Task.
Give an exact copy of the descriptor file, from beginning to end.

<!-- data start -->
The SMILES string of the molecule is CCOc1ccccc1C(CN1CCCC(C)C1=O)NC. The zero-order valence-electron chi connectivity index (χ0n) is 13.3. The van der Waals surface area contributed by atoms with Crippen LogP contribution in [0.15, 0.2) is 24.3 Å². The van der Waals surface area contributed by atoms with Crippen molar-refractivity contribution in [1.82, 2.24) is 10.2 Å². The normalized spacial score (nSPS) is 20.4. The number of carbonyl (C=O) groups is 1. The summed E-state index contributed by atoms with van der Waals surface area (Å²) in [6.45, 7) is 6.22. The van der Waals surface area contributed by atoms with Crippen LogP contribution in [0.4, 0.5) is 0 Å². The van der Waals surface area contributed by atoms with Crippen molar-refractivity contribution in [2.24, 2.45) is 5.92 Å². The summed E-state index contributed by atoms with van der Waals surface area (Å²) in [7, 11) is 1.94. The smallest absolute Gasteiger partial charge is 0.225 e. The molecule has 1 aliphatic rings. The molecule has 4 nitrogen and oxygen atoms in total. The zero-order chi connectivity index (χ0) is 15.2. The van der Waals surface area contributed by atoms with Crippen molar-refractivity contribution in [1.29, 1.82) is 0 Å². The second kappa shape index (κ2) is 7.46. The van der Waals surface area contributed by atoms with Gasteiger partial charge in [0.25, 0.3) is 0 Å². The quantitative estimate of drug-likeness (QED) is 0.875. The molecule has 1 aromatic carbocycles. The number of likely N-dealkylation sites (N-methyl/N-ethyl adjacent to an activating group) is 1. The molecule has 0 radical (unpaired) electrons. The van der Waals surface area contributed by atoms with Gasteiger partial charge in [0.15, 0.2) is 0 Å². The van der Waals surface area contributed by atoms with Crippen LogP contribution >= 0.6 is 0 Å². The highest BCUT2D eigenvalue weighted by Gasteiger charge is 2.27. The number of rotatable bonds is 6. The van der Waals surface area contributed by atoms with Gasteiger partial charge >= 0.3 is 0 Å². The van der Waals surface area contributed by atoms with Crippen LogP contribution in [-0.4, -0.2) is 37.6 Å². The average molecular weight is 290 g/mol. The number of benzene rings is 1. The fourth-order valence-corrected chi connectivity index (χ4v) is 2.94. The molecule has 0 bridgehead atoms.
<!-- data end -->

The SMILES string of the molecule is CCOc1ccccc1C(CN1CCCC(C)C1=O)NC. The zero-order valence-electron chi connectivity index (χ0n) is 13.3. The van der Waals surface area contributed by atoms with Crippen LogP contribution in [0.15, 0.2) is 24.3 Å². The van der Waals surface area contributed by atoms with Crippen molar-refractivity contribution in [1.82, 2.24) is 10.2 Å². The normalized spacial score (nSPS) is 20.4. The number of carbonyl (C=O) groups is 1. The summed E-state index contributed by atoms with van der Waals surface area (Å²) in [6.45, 7) is 6.22. The van der Waals surface area contributed by atoms with Crippen LogP contribution in [0.4, 0.5) is 0 Å². The van der Waals surface area contributed by atoms with Crippen molar-refractivity contribution in [2.24, 2.45) is 5.92 Å². The summed E-state index contributed by atoms with van der Waals surface area (Å²) in [7, 11) is 1.94. The smallest absolute Gasteiger partial charge is 0.225 e. The molecule has 1 aliphatic rings. The molecule has 4 nitrogen and oxygen atoms in total. The zero-order chi connectivity index (χ0) is 15.2. The van der Waals surface area contributed by atoms with Crippen molar-refractivity contribution in [1.29, 1.82) is 0 Å². The second kappa shape index (κ2) is 7.46. The van der Waals surface area contributed by atoms with Gasteiger partial charge in [0.25, 0.3) is 0 Å². The quantitative estimate of drug-likeness (QED) is 0.875. The molecule has 1 aromatic carbocycles. The number of likely N-dealkylation sites (N-methyl/N-ethyl adjacent to an activating group) is 1. The molecule has 0 radical (unpaired) electrons. The van der Waals surface area contributed by atoms with Gasteiger partial charge in [0.15, 0.2) is 0 Å². The van der Waals surface area contributed by atoms with Crippen LogP contribution >= 0.6 is 0 Å². The highest BCUT2D eigenvalue weighted by Gasteiger charge is 2.27. The number of rotatable bonds is 6. The van der Waals surface area contributed by atoms with Gasteiger partial charge >= 0.3 is 0 Å². The van der Waals surface area contributed by atoms with Crippen LogP contribution in [-0.4, -0.2) is 37.6 Å². The average molecular weight is 290 g/mol. The number of benzene rings is 1. The fourth-order valence-corrected chi connectivity index (χ4v) is 2.94. The molecule has 0 bridgehead atoms.